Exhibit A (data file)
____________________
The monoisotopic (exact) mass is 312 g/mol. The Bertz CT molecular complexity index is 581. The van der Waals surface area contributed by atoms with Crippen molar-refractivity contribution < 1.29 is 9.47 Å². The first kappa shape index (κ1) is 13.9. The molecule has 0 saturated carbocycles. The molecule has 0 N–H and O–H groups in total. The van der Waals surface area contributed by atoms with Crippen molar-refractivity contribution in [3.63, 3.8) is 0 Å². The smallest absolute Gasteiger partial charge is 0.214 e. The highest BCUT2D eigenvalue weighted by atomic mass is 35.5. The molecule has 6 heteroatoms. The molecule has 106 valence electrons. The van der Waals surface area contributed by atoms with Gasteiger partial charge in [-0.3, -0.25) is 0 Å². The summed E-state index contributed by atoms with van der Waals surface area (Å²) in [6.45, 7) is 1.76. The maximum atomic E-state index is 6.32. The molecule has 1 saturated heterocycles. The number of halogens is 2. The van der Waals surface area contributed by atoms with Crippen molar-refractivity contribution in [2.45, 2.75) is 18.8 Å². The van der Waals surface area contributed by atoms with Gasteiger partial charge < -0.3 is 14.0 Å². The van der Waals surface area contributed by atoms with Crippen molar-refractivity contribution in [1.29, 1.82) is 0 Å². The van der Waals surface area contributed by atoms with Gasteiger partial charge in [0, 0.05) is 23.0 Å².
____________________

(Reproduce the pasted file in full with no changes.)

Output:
The monoisotopic (exact) mass is 312 g/mol. The Bertz CT molecular complexity index is 581. The van der Waals surface area contributed by atoms with Crippen molar-refractivity contribution < 1.29 is 9.47 Å². The first kappa shape index (κ1) is 13.9. The molecule has 0 saturated carbocycles. The molecule has 0 N–H and O–H groups in total. The van der Waals surface area contributed by atoms with Crippen molar-refractivity contribution in [3.63, 3.8) is 0 Å². The smallest absolute Gasteiger partial charge is 0.214 e. The highest BCUT2D eigenvalue weighted by atomic mass is 35.5. The molecule has 6 heteroatoms. The molecule has 106 valence electrons. The van der Waals surface area contributed by atoms with Gasteiger partial charge in [-0.3, -0.25) is 0 Å². The summed E-state index contributed by atoms with van der Waals surface area (Å²) in [6.45, 7) is 1.76. The maximum atomic E-state index is 6.32. The molecule has 1 saturated heterocycles. The number of halogens is 2. The van der Waals surface area contributed by atoms with Crippen molar-refractivity contribution in [2.45, 2.75) is 18.8 Å². The van der Waals surface area contributed by atoms with Gasteiger partial charge < -0.3 is 14.0 Å². The van der Waals surface area contributed by atoms with Crippen molar-refractivity contribution in [1.29, 1.82) is 0 Å². The van der Waals surface area contributed by atoms with Gasteiger partial charge in [0, 0.05) is 23.0 Å².